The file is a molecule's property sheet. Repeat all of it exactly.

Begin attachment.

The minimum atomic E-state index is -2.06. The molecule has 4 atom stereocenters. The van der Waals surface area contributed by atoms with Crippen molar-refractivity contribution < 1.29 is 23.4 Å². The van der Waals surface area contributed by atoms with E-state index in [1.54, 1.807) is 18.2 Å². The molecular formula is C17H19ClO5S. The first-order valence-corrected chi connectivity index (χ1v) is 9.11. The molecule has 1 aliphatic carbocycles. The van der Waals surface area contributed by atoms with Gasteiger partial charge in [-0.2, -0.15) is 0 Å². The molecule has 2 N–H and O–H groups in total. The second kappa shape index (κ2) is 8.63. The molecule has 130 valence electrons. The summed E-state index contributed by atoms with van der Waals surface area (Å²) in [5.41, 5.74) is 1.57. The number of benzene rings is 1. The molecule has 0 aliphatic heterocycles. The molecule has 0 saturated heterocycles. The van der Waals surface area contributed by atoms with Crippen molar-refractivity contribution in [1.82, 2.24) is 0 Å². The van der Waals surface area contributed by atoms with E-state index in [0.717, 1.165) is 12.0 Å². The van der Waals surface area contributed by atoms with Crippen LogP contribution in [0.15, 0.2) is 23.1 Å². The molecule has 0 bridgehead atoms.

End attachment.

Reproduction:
The minimum atomic E-state index is -2.06. The molecule has 4 atom stereocenters. The van der Waals surface area contributed by atoms with Crippen molar-refractivity contribution < 1.29 is 23.4 Å². The van der Waals surface area contributed by atoms with E-state index in [1.54, 1.807) is 18.2 Å². The molecular formula is C17H19ClO5S. The first-order valence-corrected chi connectivity index (χ1v) is 9.11. The molecule has 1 aliphatic carbocycles. The van der Waals surface area contributed by atoms with Gasteiger partial charge in [-0.2, -0.15) is 0 Å². The molecule has 2 N–H and O–H groups in total. The second kappa shape index (κ2) is 8.63. The molecule has 130 valence electrons. The summed E-state index contributed by atoms with van der Waals surface area (Å²) in [5.41, 5.74) is 1.57. The number of benzene rings is 1. The molecule has 0 aliphatic heterocycles. The molecule has 0 saturated heterocycles. The van der Waals surface area contributed by atoms with Crippen molar-refractivity contribution in [1.82, 2.24) is 0 Å². The van der Waals surface area contributed by atoms with E-state index in [0.717, 1.165) is 12.0 Å². The van der Waals surface area contributed by atoms with Crippen LogP contribution in [0.15, 0.2) is 23.1 Å². The molecule has 0 bridgehead atoms.